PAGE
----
2021 Volkswagen ID.4 AWD Pro S proves that more is better
The rear-wheel drive version of Volkswagen’s ID.4 compact electric SUV is a well-equipped, affordable electric crossover that meets the needs of many drivers. A little bit of excitement is actually all he’s missing. Oh look, here is the 2021 Volkswagen ID.4 AWD.
The 2021 ID.4 AWD Pro is priced at $ 44,870 and has a 107-horsepower front engine for an almost 50 percent increase in performance. With a combined 295 horsepower and 339 pound-feet of torque, the AWD version accelerates to 60 mph in just under 5.4 seconds and cuts the time of the rear-wheel drive model by a whopping 2.2 seconds. No ID.4 is confused with a driver’s car, but the big boost in performance – and the two extra wheels that put it on the ground – make for a huge improvement in driving dynamics.
When turns crop up, the suspension is well sorted for the most part, especially given the extra 223 pounds of the AWD. Both axes have stabilizers; There are struts at the front and a multilink setup at the back. However, when trying to propel the ID.4 through hilly, winding roads, its mass sometimes exceeds the cushioning, and you feel a bit like a buoy at sea – there’s the initial compression, followed by a compensating but softer second bob . At some point, those with sensitive inner ears may find they’ve gotten too much bob. Suffice it to say, we wouldn’t suggest buying an ID.4 for Canyon Carving.
However, if you did, you would find that both the steering ratio and weight are judged well. There’s not much feedback, but electrical assistance has largely taken that for granted these days. It is easy to position the ID.4 precisely in curves and you don’t have to constantly make corrections in the lane – you just don’t think about it. The best part might be the turning radius, however. Placing the rack in front of the centerline of the front wheel results in an extraordinary 36.4-foot figure, not quite as tight as the RWD car’s 33.5-foot, but still great.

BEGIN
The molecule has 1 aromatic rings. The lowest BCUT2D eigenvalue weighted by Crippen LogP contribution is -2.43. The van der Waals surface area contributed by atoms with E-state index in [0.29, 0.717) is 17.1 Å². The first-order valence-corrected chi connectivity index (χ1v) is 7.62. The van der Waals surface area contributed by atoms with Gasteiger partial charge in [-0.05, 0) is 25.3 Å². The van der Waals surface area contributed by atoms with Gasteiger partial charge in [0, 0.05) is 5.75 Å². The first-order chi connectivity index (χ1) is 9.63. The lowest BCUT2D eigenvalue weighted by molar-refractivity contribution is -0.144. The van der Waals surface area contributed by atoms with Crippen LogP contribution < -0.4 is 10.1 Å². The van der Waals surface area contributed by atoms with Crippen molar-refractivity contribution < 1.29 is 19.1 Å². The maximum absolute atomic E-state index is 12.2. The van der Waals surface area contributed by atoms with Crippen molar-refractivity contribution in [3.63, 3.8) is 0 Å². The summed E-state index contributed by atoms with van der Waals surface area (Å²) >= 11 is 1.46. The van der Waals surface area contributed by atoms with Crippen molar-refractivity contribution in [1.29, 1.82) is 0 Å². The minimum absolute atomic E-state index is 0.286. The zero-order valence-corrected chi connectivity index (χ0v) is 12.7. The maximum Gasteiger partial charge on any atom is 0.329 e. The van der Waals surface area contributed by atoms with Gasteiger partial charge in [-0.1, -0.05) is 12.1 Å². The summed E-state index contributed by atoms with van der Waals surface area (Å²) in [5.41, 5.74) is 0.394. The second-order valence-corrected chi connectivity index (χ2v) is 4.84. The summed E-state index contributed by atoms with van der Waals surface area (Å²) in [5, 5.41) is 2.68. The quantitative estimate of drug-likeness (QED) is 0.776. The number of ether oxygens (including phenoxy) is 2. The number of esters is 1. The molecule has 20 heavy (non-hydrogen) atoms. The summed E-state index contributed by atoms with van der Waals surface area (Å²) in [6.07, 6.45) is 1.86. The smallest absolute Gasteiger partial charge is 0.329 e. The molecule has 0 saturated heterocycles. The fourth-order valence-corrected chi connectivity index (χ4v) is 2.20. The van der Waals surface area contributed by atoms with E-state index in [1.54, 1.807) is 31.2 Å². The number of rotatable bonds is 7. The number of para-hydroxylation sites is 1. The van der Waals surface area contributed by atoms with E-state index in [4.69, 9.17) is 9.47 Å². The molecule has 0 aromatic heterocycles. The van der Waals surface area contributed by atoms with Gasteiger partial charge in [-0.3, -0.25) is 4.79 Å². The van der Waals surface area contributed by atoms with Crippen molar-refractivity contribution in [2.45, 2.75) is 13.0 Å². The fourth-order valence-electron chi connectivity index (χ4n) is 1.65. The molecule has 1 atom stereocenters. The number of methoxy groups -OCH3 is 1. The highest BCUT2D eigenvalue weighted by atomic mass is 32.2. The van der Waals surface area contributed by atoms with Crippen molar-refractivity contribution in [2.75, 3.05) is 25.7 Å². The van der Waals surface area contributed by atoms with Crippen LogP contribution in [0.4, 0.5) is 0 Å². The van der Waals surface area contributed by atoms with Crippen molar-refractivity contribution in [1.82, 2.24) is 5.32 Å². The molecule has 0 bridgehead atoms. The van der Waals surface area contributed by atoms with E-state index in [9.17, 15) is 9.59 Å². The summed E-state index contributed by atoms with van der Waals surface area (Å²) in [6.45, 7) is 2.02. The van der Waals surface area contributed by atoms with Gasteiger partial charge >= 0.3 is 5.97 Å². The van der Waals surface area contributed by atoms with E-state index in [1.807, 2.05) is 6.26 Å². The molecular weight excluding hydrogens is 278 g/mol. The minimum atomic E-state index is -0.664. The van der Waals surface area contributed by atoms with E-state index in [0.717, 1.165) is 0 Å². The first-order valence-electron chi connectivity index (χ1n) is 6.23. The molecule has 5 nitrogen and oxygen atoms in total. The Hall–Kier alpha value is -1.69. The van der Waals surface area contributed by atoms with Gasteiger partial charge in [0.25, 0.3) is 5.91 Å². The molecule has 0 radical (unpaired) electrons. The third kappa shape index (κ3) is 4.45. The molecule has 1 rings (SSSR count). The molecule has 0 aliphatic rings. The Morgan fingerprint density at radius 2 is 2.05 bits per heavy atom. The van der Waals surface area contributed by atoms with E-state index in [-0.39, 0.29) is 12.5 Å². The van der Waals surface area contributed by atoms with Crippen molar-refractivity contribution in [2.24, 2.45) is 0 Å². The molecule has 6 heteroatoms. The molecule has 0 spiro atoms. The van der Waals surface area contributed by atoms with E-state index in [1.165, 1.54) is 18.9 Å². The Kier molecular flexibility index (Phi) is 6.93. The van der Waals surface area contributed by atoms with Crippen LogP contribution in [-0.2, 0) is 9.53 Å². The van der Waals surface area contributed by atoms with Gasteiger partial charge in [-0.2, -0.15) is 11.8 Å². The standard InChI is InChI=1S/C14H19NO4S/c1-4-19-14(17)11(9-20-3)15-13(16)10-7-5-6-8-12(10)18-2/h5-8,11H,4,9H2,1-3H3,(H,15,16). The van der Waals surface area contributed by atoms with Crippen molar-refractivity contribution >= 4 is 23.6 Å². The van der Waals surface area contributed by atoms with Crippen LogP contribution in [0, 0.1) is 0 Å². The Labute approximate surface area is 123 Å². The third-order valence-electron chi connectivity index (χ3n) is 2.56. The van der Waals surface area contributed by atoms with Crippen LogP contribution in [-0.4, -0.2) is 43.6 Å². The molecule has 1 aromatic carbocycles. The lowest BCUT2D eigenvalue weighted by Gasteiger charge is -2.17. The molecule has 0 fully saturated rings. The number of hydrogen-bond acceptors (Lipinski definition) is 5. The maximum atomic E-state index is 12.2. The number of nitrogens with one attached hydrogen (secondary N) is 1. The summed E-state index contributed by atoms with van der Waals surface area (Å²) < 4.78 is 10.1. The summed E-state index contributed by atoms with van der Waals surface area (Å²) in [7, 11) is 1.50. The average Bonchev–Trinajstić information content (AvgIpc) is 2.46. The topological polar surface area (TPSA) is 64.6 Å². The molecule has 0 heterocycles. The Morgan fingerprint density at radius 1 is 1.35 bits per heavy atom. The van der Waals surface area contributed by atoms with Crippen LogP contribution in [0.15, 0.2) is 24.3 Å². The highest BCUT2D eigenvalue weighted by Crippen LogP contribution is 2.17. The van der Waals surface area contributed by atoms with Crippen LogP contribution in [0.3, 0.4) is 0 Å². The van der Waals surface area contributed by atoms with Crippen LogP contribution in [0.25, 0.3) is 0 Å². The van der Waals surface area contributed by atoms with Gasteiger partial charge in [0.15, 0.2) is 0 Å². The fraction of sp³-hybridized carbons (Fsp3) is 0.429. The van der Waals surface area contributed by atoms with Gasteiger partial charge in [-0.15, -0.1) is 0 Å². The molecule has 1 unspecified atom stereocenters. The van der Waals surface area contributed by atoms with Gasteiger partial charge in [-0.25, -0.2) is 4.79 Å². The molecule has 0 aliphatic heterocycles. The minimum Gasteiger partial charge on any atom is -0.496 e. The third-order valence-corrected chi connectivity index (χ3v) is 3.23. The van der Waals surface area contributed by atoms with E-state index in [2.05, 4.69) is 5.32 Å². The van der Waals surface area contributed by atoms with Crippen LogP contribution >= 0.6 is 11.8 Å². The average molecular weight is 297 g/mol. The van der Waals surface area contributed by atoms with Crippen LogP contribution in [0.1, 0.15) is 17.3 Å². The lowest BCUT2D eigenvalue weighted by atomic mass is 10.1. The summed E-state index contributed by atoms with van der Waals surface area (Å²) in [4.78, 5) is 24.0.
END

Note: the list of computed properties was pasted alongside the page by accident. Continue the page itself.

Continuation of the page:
However, with more than moderate braking, it is almost impossible to come to a gentle stop. The pedal offers little feedback – like pressing your foot into a memory foam pillow – and once you’ve found the spot in the foam that seems to be slowing the car adequately, the rate of deceleration suddenly changes and you’re forced to press harder. But you are not sure how hard, again because memory foam. Don’t read this wrong; the car stops with no problem, but your passengers may not be enthusiastic about your driving. The phenomenon probably has less to do with rear drum brakes (which VW says are better at regenerative braking gains) and more to do with the not entirely seamless transition from regenerative braking to friction braking.
Shifting the gear selector to “B” maximizes energy recovery when you are not on the gas. It is designed to provide “one-pedal driving” but it would be good to have a paddle or other means of adjusting sensitivity.
All of the above issues may not bother the average driver. The fact is that the ID.4 AWD shines as an everyday driver, and that has a lot to do with its interior. Without a transmission tunnel it is very spacious, with or without a front engine. There’s plenty of headroom and 30 cubic feet of cargo space behind the 60/40 split rear seats, which expand to an impressive 64 cubic feet when the seat backs are folded down.